Robust research and development (R&D) programs are the cornerstones of any vibrant economy. In an increasingly competitive globalised marketplace, it has become more important than ever to ensure that Australia’s businesses are able to keep pace with the rate of global innovation.
Much has been made politically of our enviable streak of economic growth. However, the reasons for this prosperity do not bode well for our economic future. Largely, we have been the beneficiary of a land overflowing with natural resources that have been in high demand by our trading partners.
Use the talent we have
Our universities and other research institutions contain a wealth of expertise. The contributions Australia has made, for example, in the biotech and pharmaceutical space over the years have been significant and demonstrate our capacity to be world leaders in innovation. However, little has been done by the Government to tap into this knowledge base for the benefit of the private sector. The experience of other advanced economies strongly suggests programs that inspire greater cooperation between small businesses and domestic research bodies provide a significant net benefit to rates of R&D investment .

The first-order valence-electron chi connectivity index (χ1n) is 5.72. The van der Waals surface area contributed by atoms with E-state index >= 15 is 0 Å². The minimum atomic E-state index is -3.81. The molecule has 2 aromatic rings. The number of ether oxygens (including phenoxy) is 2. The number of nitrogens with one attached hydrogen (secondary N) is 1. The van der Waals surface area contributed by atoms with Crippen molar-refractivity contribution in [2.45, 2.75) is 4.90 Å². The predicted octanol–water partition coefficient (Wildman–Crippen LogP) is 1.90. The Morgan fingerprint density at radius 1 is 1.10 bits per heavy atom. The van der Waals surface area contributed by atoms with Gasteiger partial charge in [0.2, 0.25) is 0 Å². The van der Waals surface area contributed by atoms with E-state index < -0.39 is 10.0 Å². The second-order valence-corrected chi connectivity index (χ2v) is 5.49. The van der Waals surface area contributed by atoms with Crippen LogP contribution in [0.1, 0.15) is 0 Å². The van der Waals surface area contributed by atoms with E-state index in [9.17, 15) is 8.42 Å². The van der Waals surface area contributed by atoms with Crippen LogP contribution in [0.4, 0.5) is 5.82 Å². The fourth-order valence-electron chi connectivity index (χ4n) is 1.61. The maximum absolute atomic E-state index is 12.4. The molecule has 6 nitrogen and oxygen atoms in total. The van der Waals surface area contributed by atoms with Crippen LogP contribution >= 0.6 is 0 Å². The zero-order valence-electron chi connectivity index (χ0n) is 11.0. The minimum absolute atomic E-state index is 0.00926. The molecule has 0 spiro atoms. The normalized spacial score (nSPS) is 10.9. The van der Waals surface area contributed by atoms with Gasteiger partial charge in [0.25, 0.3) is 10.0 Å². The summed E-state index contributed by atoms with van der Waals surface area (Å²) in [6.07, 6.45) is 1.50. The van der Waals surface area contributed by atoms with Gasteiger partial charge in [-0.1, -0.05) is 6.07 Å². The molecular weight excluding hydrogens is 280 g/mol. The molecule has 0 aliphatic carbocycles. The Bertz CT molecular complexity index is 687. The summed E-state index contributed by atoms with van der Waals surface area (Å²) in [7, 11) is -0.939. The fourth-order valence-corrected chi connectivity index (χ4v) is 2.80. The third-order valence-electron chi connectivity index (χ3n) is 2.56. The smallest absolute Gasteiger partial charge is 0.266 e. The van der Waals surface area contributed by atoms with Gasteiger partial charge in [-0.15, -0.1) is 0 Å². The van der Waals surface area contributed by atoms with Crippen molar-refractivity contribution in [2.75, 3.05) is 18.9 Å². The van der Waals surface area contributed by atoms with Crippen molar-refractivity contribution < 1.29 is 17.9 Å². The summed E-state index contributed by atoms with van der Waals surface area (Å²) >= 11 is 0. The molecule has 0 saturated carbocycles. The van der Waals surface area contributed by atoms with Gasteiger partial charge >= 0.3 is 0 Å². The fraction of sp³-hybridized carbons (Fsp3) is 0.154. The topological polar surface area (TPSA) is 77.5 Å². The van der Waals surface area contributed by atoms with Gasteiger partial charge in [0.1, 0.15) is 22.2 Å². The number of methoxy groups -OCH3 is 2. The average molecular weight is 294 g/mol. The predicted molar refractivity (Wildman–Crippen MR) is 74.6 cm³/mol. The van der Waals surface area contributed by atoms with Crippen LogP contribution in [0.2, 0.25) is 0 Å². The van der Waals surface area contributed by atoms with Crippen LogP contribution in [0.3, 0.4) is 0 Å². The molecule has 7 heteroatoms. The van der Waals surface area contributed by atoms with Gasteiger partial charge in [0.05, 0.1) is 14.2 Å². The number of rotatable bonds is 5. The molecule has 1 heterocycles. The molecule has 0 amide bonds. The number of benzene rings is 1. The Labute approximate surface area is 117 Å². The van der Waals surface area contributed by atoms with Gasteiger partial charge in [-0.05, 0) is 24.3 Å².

Australia’s existing R&D inducement, the R&D Tax Incentive, is an essential element in any business’s R&D program. However, the program could do more to assist small and medium enterprises (SME) invest in R&D initiatives. A report from the IPA-Deakin SME Research Centre  shows that making relatively simple adjustments to the incentive scheme and funding programs to increase collaboration between industry and research institutions, can lead to increased R&D spending among SMEs.
R&D is often prioritised in the face of a crisis, such as the 2008 global financial crisis which stimulated an uptick in R&D expenditure. This is to be expected as businesses seek to quickly reposition themselves in a volatile economic environment by developing new products and services.
The current COVID-19 pandemic has upended the lives of many people and forced businesses to reconsider their operations in a period when they are faced with the constant threat of extended lockdowns. Refining R&D programs and increasing subsidies to help them adapt to rapidly changing circumstances is more important than ever.
While the R&D Tax Incentive remains the private sector’s best mechanism to support the cost of R&D projects, more needs to be done to support the ability of businesses to cope in times of uncertainty. Leveraging Australia’s wealth of research expertise across a range of fields, increasing government R&D subsidisation, and enacting sensible reforms to existing programs will help underpin our economy’s long-term growth.
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 Post COVID Policy Options to Enhance Australia’s Innovation Capabilities Small Business White Paper 2021. https://www.deakin.edu.au/__data/assets/pdf_file/0009/2330559/Small-Business-White-Paper-2021.pdf?_ga=2.217535125.2030742933.1626313661-1058862936.1625612647